Latest in Apple legal

Image credit:

Apple wants Samsung to pay $40 per accused device, court documents reveal

Yoni Heisler, @edibleapple
March 12, 2014
Share
Tweet
Share

Sponsored Links

In just a few weeks, Apple and Samsung will begin their second large-scale patent infringement battle in the US District Court for the Northern District of California. The trial comes just weeks after top executives from each respective company were unable to reach an amicable settlement agreement via court-ordered mediation.

Earlier this week, Florian Mueller over at FOSS Patents unearthed court transcripts which help shed some light on the licensing terms Apple was and perhaps is hoping to extract from Samsung. Specifically, Apple is seeking US$40 per device from Samsung in licensing fees. As Mueller himself points out, that type of royalty rate is ridiculously high.

A damages expert will argue on Apple's behalf that, if the parties had acted reasonably and rationally in a hypothetical negotiation, Samsung would have agreed to pay $40 -- forty dollars! -- per phone or tablet sold as a total royalty for the five patents-in-suit, which relate to (but don't even fully monopolize) the phone number tapping feature, unified search, data synchronization, slide-to-unlock, and autocomplete. The theory is that Samsung would simply have raised its prices accordingly.

What's particularly interesting about Apple's proposed $40 fee is that it's higher even than previous Apple licensing proposals made to Samsung.

Back in October 2010, Apple offered Samsung a $30 licensing fee per each smartphone device and a $40 licensing fee per each tablet sold. At the time, Apple indicated that it was willing to knock off 20% off its proposed royalty rate if Samsung agreed to cross license its own patents to Apple. That would have resulted in Samsung ponying up $24 to Apple for each smartphone sold and $32 for each Android tablet sold.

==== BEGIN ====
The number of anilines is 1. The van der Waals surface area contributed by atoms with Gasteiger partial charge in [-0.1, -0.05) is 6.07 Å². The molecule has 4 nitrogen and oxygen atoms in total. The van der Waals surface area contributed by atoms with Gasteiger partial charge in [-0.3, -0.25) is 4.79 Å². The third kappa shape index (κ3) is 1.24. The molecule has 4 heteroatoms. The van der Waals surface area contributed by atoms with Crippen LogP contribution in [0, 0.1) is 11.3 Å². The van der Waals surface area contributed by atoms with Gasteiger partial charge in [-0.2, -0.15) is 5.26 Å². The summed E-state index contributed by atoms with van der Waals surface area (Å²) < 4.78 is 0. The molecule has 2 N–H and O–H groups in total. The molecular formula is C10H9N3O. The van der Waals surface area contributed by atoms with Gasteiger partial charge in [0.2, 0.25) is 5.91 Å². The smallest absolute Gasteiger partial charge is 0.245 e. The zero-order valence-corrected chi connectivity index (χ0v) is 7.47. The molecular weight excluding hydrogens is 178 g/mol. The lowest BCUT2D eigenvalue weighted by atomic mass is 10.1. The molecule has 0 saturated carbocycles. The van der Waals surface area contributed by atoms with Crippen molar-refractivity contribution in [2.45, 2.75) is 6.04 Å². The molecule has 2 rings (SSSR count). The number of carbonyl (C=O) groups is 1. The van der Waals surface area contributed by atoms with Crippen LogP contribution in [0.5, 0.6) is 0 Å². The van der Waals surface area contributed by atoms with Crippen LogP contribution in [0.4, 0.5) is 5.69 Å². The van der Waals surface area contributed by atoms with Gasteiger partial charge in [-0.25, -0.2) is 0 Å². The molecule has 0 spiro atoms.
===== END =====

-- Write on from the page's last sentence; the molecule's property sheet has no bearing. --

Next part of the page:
Mueller further points out that the royalty rates Apple sought in the first trial included $3.10 for pinch-to-zoom, and $2.02 for both inertial scrolling and tap to zoom, representing a grand total of $7.14 for just three software patents.

Mueller adds:

Apple's royalty-type damages claim for five software patents is also far out of the ballpark of anything that has ever been claimed or rumored to be paid in this industry for entire portfolios. After Apple and Nokia settled in 2011, the highest per-unit royalty estimate I heard about (and this was just an analyst's claim, not official information) was in the $10 range -- for Nokia's huge portfolio of SEPs and non-SEPs, not for a handful of patents. Guesstimates of what various Android device makers pay to Microsoft -- again, for a portfolio license, not a five-patent license -- that have appeared in the media did not exceed $15-20 per unit, at least the ones I'm aware of. (And Microsoft has a stronger software patent portfolio than Apple.)

Like the first trial, this one is on track to get real interesting real quick.

In this article: apple legal, legal, patent, patents, samsung
All products recommended by Engadget are selected by our editorial team, independent of our parent company. Some of our stories include affiliate links. If you buy something through one of these links, we may earn an affiliate commission.
Share
Tweet
Share

Popular on Engadget

Tesla is reportedly close to making a more affordable Model Y

Tesla is reportedly close to making a more affordable Model Y

View
Amazon-owned Ring is preparing its first smart light bulb

Amazon-owned Ring is preparing its first smart light bulb

View
Disney's new AI is facial recognition for animation

Disney's new AI is facial recognition for animation

View
Instagram now asks new users for their age

Instagram now asks new users for their age

View
A $13,000 electric car will go on sale in the US by late 2020

A $13,000 electric car will go on sale in the US by late 2020

View

From around the web

Page 1Page 1ear iconeye iconFill 23text filevr